Perhaps the toughness of evaluating was God worshipped is why we hear and see so many discussions on the technical or musical aspects of the services.

  19. Good post – I appreciate that you’ve done more than expose the faults that can happen in an evangelical setting. You’ve given questions to help us evaluate and plan our worship services. Thank you.
    While evaluation is important, it is a tough thing to evaluate concretely is it not – the worship of God?

    We may see the ‘by-product’ of our congregation’s worship immediately as individuals within the body or the body as a whole take noticeable next steps. However, there are times when the ‘by product’ is there, but not as evident to us. Or the evidence comes to fruition at a later time (we see evidence of that in scripture do we not – God preparing people over a period of time. In our ‘get it fast’ culture, I wonder if we lose sight or lack appreciation of what God cultivates over a span of time.)

    Perhaps the toughness of evaluating was God worshipped is why we hear and see so many discussions on the technical or musical aspects of the services.

  20. Good post – I appreciate that you’ve done more than expose the faults that can happen in an evangelical setting. You’ve given questions to help us evaluate and plan our worship services. Thank you.
    While evaluation is important, it is a tough thing to evaluate concretely is it not – the worship of God?

    We may see the ‘by-product’ of our congregation’s worship immediately as individuals within the body or the body as a whole take noticeable next steps. However, there are times when the ‘by product’ is there, but not as evident to us. Or the evidence comes to fruition at a later time (we see evidence of that in scripture do we not – God preparing people over a period of time. In our ‘get it fast’ culture, I wonder if we lose sight or lack appreciation of what God cultivates over a span of time.)

    Perhaps the toughness of evaluating was God worshipped is why we hear and see so many discussions on the technical or musical aspects of the services.

  21. At re:create, we really need to have a conversation about how to evaluate worship services, esp from the perspective of: did what we program help people engage with God? Did what we program please God, never mind what people think? Interesting challenge.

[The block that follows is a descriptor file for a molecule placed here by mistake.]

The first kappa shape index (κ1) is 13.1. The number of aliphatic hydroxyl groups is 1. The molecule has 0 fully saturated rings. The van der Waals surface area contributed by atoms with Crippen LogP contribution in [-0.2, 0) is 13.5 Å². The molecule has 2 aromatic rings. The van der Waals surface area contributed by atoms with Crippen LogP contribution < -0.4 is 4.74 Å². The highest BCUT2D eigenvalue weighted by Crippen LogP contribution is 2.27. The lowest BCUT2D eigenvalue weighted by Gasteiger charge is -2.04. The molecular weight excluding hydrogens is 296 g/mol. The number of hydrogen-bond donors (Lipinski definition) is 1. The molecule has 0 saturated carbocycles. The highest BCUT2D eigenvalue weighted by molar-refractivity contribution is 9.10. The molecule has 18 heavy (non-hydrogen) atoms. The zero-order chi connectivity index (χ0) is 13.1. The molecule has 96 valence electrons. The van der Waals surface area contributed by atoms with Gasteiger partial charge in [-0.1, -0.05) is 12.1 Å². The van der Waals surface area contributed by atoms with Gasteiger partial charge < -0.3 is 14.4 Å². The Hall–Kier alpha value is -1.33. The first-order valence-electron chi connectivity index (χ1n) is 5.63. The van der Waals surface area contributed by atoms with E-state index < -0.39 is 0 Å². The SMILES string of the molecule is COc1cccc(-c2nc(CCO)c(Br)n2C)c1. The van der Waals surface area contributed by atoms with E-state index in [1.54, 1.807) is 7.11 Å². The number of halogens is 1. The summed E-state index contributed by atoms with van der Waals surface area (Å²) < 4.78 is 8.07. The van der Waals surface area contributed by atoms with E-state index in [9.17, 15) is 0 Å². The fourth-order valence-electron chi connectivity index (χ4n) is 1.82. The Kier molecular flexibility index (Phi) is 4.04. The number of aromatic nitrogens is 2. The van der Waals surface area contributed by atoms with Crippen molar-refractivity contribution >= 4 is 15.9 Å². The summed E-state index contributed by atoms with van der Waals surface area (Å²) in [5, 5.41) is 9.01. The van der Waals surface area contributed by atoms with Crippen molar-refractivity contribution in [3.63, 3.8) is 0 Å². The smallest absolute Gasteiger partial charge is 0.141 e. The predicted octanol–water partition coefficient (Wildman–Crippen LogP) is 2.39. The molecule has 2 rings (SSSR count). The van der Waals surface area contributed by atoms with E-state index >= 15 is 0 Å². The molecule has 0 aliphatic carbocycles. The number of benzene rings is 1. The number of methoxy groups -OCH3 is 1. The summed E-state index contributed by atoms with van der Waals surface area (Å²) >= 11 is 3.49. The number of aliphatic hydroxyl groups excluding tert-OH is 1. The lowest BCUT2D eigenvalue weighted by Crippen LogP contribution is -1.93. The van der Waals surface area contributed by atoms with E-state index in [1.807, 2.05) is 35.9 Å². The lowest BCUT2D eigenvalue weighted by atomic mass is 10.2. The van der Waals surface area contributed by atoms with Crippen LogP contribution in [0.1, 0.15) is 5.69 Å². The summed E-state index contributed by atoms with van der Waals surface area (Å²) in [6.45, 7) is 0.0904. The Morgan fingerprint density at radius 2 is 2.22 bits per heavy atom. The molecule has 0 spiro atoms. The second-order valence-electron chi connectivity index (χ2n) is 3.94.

22. At re:create, we really need to have a conversation about how to evaluate worship services, esp from the perspective of: did what we program help people engage with God? Did what we program please God, never mind what people think? Interesting challenge.

  23. At re:create, we really need to have a conversation about how to evaluate worship services, esp from the perspective of: did what we program help people engage with God? Did what we program please God, never mind what people think? Interesting challenge.

  24. At re:create, we really need to have a conversation about how to evaluate worship services, esp from the perspective of: did what we program help people engage with God? Did what we program please God, never mind what people think? Interesting challenge.

  25. I am in, Mark!
    Evaluating is the deal. Yes, it is tough but if we do not measure in some why the response people have as far as engaging in worship then we simply are not leading to spiritual things.

    And, yes, the tech and production and presentation is important, too. Its just that those things are secondary goals, not the end.

  26. I am in, Mark!
    Evaluating is the deal. Yes, it is tough but if we do not measure in some why the response people have as far as engaging in worship then we simply are not leading to spiritual things.

    And, yes, the tech and production and presentation is important, too. Its just that those things are secondary goals, not the end.

  27. I am in, Mark!
    Evaluating is the deal. Yes, it is tough but if we do not measure in some why the response people have as far as engaging in worship then we simply are not leading to spiritual things.

    And, yes, the tech and production and presentation is important, too. Its just that those things are secondary goals, not the end.

  28. I am in, Mark!
    Evaluating is the deal. Yes, it is tough but if we do not measure in some why the response people have as far as engaging in worship then we simply are not leading to spiritual things.

    And, yes, the tech and production and presentation is important, too. Its just that those things are secondary goals, not the end.

Leave a Reply